Albert, Sr. was a porter for the Equitable Life Assurance Company and had the air of a man perpetually submissive. He was not very impressed with the way this Frank Howard looked in his rumpled blue suit, but the old man was credible and genteel.
Once they sat down to lunch, the door opened and a lovely ten-year-old girl appeared. Gracie was humming a song. Her huge brown eyes and dark brown hair contrasted with her very pale skin and pink lips. She would be a real heart breaker someday.
Coming right from church, she still wore her Sunday clothes: white silk confirmation dress, white silk stockings, and string of creamy pearls made her look older than her ten years.
Frank Howard, like most men who came face to face with the radiant Gracie, couldn't take his eyes off the beautiful girl. "Let's see how good a counter you are," he said as he handed her a huge wad of bills to count. The impoverished Budds were flabbergasted by the money the old man was carrying around with him.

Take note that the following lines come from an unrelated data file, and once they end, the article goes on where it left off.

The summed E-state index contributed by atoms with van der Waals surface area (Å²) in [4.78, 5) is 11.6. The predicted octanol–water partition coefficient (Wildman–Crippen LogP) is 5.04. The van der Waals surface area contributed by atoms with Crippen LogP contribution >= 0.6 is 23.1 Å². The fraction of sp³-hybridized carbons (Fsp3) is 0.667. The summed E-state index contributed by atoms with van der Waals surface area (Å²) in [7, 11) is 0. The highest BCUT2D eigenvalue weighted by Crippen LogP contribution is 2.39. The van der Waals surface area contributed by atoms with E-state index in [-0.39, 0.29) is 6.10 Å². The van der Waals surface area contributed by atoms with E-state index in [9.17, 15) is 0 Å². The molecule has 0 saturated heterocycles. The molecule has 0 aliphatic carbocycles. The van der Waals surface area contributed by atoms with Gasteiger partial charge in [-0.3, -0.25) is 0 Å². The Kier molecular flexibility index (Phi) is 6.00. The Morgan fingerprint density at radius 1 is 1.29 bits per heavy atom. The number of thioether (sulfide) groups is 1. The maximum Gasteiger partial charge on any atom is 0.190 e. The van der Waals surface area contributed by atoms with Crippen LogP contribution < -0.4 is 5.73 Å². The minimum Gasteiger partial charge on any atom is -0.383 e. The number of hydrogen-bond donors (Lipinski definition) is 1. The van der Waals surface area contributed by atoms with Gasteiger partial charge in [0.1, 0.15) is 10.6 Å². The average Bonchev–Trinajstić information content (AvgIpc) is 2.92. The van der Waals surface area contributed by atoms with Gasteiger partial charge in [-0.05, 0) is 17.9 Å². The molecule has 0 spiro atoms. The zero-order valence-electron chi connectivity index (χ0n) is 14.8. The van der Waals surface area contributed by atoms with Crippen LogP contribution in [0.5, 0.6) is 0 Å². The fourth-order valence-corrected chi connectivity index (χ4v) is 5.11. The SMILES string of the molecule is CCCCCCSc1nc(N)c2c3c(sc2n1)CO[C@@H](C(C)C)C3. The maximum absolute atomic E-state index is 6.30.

"Ninety-two dollars and 50 cents," Gracie told him in short order.
"What a bright little girl," Mr. Howard said, giving her 50 cents to buy candy for herself and her little sister Beatrice.
Howard said that he would come back later in the evening to pick up Edward and Willie, but first he had to go to a birthday party that his sister was throwing for one of her children. He gave the boys two dollars to go to the movies.